A class action suit filed in Camden, N.J., federal court says Subaru cars have an engine defect that causes them to burn excessive amounts of oil.
According to the suit, class vehicles burn a quart of oil every 1,200 miles. Defendants Subaru of America and its parent, Fuji Heavy Industries, are well aware of the defect but failed to warn customers about the problem or provide any adequate remedy, according to the suit.
The defect is a safety hazard because it can cause engine failure while the subject vehicles are operating, according to the suit, Yaeger v. Subaru of America, 14-cv-4490.
The problem is caused by piston rings that wear out prematurely in 2011-2014 Forester 2.5L, 2013 Legacy 2.5L, 2013 Outback 2.5L, 2012-2013 Impreza 2.0L and 2013 XV Crosstrek 2.0L, according to the suit.
Subaru of America, whose headquarters is in Cherry Hill, N.J., has issued technical service bulletins to dealers that recommend replacement of piston rings in cars that consume excessive oil, the suit says. That job requires the removal of the entire engine from the vehicle and entails 11-13 hours of labor, and class members have paid or been quoted prices in excess of $8,000 to perform that job, the suit says.
But the repair recommended in the technical service bulletin doesn’t adequately address the problem, the lawyer who filed the complaint, Matthew Schelkopf of Chimicles & Tikellis of Haverford, Pa., said.
“We feel we’ve identified the issue and we know what the necessary repair is and we don’t feel it’s addressed in the TSB,” Schelkopf said. He declined to say what measure he believes will fix the defect.
The complaint cites numerous postings about the Subaru engine defects on online message boards and details 11 complaints about the problem to the National Highway Traffic Safety Administration.
In one such NHTSA complaint, according to the filing, the unidentified owner said, “I bought my 2013 Subaru Impreza and with approximately 10,000 miles I got a low oil light on. I found out my Subaru burns a quart of oil every 2,500-3,000 miles. That is unacceptable for a brand new car. Subaru is selling a lemon.”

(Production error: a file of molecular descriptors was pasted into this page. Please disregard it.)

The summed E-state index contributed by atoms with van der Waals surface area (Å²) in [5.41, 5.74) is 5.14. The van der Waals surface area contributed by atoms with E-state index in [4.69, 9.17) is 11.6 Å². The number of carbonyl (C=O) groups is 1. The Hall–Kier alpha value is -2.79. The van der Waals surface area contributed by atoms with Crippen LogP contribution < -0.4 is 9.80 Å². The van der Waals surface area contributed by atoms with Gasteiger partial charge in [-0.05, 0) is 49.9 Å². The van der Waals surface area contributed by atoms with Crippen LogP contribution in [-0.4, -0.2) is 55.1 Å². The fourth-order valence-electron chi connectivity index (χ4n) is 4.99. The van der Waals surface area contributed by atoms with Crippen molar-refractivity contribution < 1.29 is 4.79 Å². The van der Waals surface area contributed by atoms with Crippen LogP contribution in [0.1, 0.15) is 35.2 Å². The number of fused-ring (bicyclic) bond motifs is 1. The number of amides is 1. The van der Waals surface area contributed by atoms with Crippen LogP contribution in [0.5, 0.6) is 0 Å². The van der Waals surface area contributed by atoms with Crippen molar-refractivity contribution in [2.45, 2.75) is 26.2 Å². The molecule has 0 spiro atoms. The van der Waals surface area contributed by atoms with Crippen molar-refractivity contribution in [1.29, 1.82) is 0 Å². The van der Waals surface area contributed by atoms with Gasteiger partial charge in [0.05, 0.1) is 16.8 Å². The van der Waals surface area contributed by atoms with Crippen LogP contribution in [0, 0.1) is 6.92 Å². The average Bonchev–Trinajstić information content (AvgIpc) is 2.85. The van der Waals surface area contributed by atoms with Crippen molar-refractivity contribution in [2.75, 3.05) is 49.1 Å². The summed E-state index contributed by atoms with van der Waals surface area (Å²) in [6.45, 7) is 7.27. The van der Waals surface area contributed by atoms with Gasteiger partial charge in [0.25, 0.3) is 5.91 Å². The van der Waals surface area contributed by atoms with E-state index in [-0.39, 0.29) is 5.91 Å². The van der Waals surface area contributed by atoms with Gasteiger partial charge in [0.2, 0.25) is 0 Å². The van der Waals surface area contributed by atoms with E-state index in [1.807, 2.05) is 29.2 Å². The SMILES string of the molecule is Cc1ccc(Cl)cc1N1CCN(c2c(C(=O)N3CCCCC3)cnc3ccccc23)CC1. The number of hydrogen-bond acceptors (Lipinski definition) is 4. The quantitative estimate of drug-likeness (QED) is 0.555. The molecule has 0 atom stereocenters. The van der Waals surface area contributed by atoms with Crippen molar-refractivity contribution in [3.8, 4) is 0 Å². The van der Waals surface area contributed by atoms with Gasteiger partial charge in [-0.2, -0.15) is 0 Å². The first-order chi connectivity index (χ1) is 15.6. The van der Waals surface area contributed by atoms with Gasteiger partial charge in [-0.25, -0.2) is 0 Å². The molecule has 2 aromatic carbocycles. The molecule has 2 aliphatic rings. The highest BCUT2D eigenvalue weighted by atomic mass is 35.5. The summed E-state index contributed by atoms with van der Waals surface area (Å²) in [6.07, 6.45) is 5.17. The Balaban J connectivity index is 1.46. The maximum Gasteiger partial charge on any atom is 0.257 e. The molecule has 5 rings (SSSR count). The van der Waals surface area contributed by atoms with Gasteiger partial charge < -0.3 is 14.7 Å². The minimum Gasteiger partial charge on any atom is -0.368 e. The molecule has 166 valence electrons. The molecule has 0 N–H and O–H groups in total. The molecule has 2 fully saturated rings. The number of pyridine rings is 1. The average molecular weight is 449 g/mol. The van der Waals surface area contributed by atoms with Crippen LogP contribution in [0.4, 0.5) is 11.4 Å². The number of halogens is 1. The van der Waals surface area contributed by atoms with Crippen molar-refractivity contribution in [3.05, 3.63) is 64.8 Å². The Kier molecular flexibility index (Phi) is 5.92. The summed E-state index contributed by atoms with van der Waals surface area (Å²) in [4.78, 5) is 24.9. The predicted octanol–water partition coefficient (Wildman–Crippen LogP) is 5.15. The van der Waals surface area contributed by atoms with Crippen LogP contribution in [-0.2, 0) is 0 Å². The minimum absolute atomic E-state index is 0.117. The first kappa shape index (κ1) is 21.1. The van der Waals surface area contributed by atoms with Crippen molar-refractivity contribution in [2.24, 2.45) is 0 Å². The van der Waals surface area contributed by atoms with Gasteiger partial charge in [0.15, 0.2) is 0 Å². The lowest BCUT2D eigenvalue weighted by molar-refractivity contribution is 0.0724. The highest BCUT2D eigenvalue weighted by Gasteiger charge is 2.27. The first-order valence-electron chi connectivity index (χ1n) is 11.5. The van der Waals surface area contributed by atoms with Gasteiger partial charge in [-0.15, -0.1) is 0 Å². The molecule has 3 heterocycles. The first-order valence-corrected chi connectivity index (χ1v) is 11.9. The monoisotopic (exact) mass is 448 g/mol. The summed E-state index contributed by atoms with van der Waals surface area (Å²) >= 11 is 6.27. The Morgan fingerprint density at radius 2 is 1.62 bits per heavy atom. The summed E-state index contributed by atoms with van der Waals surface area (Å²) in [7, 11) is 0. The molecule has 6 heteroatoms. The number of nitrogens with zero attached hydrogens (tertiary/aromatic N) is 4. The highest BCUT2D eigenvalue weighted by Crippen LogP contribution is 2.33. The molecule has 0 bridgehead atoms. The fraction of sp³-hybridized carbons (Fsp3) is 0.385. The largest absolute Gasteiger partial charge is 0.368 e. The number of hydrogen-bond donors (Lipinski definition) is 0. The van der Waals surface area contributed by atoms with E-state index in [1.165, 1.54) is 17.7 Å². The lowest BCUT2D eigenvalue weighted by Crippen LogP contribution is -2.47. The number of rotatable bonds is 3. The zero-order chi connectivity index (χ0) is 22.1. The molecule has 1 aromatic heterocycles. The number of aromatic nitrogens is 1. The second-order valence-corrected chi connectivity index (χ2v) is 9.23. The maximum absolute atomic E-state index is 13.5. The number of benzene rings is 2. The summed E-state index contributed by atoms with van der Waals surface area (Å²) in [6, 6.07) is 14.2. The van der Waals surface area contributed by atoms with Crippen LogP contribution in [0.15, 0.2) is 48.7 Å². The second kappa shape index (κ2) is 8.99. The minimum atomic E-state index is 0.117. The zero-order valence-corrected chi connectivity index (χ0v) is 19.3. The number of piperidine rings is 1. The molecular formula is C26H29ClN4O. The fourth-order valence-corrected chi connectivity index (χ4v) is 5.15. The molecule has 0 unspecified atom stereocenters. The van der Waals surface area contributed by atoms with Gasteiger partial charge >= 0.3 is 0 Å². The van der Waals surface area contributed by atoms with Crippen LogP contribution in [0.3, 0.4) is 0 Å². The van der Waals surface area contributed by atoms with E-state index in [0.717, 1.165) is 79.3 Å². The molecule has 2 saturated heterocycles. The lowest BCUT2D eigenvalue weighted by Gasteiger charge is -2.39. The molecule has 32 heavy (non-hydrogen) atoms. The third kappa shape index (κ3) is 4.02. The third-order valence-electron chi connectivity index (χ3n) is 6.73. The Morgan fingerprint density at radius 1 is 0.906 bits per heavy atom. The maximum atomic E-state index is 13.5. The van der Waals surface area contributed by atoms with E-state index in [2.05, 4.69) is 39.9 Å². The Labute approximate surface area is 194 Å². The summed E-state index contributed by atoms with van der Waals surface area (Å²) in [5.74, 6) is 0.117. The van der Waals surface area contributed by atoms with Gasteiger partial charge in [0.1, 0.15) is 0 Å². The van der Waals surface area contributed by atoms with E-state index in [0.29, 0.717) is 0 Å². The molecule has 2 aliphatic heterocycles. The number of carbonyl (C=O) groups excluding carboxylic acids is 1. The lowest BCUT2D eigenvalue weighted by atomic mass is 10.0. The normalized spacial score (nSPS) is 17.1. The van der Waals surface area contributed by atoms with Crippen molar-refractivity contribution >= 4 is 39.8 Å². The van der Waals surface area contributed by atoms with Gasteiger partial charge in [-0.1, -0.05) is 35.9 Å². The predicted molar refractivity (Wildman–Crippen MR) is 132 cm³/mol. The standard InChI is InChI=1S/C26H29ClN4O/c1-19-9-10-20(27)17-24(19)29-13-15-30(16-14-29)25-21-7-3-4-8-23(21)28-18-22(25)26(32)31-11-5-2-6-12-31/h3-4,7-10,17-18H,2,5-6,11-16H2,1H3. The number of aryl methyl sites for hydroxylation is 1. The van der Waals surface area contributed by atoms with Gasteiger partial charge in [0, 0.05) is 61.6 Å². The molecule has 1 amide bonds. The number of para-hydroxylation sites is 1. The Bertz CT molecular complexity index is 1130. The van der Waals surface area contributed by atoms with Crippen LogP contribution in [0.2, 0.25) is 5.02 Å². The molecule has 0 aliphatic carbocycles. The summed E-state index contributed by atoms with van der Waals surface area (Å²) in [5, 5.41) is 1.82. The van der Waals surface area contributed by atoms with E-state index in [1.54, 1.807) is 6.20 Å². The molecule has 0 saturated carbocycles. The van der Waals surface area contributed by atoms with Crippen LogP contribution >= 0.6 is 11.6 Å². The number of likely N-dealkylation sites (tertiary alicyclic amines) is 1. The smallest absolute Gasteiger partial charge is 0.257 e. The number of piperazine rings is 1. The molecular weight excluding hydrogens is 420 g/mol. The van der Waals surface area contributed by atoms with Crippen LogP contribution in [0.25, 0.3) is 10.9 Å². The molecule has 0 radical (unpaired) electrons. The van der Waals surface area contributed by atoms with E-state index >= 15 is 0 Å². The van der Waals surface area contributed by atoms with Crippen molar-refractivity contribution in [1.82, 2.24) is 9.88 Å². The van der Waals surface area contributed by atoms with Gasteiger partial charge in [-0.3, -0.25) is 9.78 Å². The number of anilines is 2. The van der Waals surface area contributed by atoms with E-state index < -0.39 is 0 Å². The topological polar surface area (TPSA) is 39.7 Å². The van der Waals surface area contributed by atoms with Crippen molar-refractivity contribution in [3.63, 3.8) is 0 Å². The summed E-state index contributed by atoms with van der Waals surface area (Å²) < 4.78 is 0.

Class representative Keith Yaeger of Escondido, Calif., claims his 2014 Forester began consuming excessive oil when it had 6,000 miles on the odometer, according to the complaint.
The dealership replaced the piston rings on his engine but the oil consumption problem was not resolved, the suit says.
The other class representative, Michael Schuler of Lakeland, Fla., claims his 2013 Outback had 2,200 miles on the odometer when the low oil warning light illuminated. He began adding oil to the car regularly to prevent engine failure, the suit says. His dealership told him the car’s oil consumption was normal, prompting him to trade in the car at a loss for another make of vehicle, according to the complaint.
The suit seeks certification of a nationwide class of owners of the class vehicles, as well as subclasses for owners in California, Florida and New Jersey. The suit claims violations of the New Jersey Consumer Fraud Act as well as consumer protection laws from California and Florida, as well as violation of the Moss-Magnuson Warranty Act and breach of warranty.
The complaint seeks injunctive or declaratory relief, including an order requiring the defendants to repair, recall and/or replace the class vehicles and to extend their warranties. It also seeks compensatory and punitive damages, interest, attorneys’ fees and costs.
Subaru of America spokesman Michael McHale said the company is aware of the suit, and added that, “while we believe the oil consumption of our vehicles to be within acceptable levels, we continually work to reduce the amount of consumable goods, such as oil, that our vehicles require to operate.”
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